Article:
COOPER: Aneesh Raman who's been reporting for us now, from Baghdad.

Aneesh, what you are hearing?

ANEESH RAMAN, CNN INT'L. CORRESPONDENT, SADDAM EXECUTED: Yeah, Anderson, you know when we look at Saddam Hussein and the most recent moment during this Dujail trial, that we saw him was November 5. I was in the court when the sentence of death was handed down to Saddam Hussein.

We really had seen through that trial a transition within this man, in countless moments during this trial. At the beginning Saddam Hussein still referred to himself as the President of Iraq. He hijacked the process at the beginning, speaking at will, and at length, decrying the situation. He made allegations of abuse by the U.S. officials that had him in custody.

But then when the documents emerged; there were documents with Saddam's signature linking him to the deaths of the some 148 men and boys. There was a dramatic change in his demeanor. Suddenly he was much more subdued. And all of us, every time we sat there, always wondered what was going on in his mind? How much he was able to really grasp of reality, of what he was facing, the potential of the death penalty.

The day of the sentence, Saddam Hussein came in at exactly high noon local time. The second to last defendant, he immediately sat down, the judge ordered him to stand up to hear the sentence, Saddam refused. Four guards had to surround the pen. Two of them physically went in and lifted Saddam Hussein up in sort of a scuffle.

The judge then announced Saddam Hussein, who just turned 69 in April, is sentenced to death. Saddam began embarking on a diatribe, saying long live Iraq. He got the sentence, he knew this was coming. But to me the most stark moment, the most stark image was from where we sit in the media gallery, which is to the back of Saddam Hussein, with the judges facing us. One of the guards was facing Saddam Hussein, a regular Iraqi, working as a guard in the court, chewing gum and smiling at Saddam Hussein, as the sentence of death was handed down.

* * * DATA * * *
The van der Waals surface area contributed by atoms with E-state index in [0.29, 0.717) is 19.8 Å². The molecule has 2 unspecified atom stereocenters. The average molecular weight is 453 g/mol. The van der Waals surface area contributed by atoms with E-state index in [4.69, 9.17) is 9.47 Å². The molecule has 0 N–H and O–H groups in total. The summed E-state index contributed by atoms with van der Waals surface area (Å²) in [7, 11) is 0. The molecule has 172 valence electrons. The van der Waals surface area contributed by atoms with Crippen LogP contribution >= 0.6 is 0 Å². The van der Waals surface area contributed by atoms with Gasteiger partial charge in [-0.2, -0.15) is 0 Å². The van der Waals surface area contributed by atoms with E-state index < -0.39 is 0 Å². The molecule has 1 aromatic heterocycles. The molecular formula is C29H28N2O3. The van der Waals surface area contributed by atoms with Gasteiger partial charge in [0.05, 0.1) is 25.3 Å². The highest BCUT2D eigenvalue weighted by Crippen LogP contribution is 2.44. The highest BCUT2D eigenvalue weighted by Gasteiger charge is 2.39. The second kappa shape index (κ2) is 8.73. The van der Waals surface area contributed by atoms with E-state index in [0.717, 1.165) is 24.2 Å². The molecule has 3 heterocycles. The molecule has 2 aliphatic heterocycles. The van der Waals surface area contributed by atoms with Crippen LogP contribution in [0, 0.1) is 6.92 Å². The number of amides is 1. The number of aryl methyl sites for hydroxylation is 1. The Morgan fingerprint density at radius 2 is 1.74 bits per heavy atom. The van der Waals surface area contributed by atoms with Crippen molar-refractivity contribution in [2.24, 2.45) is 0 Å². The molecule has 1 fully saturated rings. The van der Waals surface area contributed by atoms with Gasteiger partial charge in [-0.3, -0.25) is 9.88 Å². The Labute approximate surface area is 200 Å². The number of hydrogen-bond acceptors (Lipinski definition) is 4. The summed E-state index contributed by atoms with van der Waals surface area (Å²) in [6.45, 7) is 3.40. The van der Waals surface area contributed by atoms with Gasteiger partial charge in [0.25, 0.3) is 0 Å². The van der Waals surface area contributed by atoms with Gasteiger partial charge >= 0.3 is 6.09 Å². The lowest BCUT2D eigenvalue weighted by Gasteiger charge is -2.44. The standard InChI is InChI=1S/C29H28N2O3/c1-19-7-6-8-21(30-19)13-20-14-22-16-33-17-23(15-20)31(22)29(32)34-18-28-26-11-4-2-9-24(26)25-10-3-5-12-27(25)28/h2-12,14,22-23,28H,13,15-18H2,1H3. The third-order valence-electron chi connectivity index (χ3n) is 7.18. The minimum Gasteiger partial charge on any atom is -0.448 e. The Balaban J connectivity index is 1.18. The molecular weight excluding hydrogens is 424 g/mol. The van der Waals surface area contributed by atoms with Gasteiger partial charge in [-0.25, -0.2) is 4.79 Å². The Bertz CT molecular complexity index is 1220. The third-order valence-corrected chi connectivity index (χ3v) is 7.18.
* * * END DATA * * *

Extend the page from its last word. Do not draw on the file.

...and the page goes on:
His defense lawyers immediately brought that to the judge's attention, that guard was removed. But in one moment, you got the sense that at least in that Iraqi's mind, he was over the fear that Saddam Hussein was used to inflicting upon his people. He stared at him, chewing gum, almost to accentuate the casualness of being in front of Saddam Hussein, as the sentence of death was handed down.

As Saddam left, a number of us saw a distinct yet subtle smile and as we heard from Ahbuk Al-Ruybai (ph), in these final moments, Saddam dying in his words in a surprising weird way, fear was on his face -- Anderson.

COOPER: Ambassador Al-Istrabadi is also with us, the Iraq deputy representative to the U.N.

We were talking about fear, earlier, from the other side. The fear that as a child, you had, watching the execution of your fellow citizens, while watching cartoons; all of a sudden it coming on TV. Was that fear -- it was palpable? For the entire time?

AL-ISTRABADI: Yes. Absolutely and for children -- not just from the adults. We as children, I would have been not quite seven yet, when that happened, but all of us understood what that -- the message, which was that we were to be afraid, and we were.

COOPER: And did you talk about it with other kids at school? Around adults, did people talk -- in their families?

AL-ISTRABADI: We knew at the time -- you see, the extent of the fear in this police state was such that you didn't trust anyone. And so as children, we knew not to talk about it.

COOPER: Even with your friends?

AL-ISTRABADI: Yes. And what happened is that for those of us who at some point, I mean, my parents obviously at some point left Iraq when I was a child. We sort of talked about it much later, either as teenagers, or adults, or whatever. But at the time, no. It's -- it -- you were afraid to talk about it, because that would as also be seen as dissent.

By the time Saddam Hussein came to the presidency in 1979, he had been the power behind the throne as vice president for a number of years before. Basically, he stamped out even a dissenting thought within your own head. You were sort of programmed into this state of non-dissent, of -- I mean, it's very difficult to explain.

COOPER: And yet, I mean, obviously one goes to Baghdad today and I've only been there three or so times. There is fear still. Is it a different kind of fear than it was under Saddam? Is it more imprecise? I mean, I'm guessing that under Saddam the fear was focused? You kind of knew where the fear should be focused, whereas now there is many different moving parts to this thing.

AL-ISTRABADI: Right now the fear, to use your word is for physical safety in the city of Baghdad, particularly, and in the environments. It is not a fear that the government is going -- I mean there are -- I don't know if there still are, but at one point there were 3,000 newspapers in Baghdad in 2004, and in 2005. And you know, the things that they were printing about government officials, you never see in I think any American newspapers. So that kind of fear is gone.

COOPER: But that's kind of the fear of government-linked death squads. I mean, there's still that fear?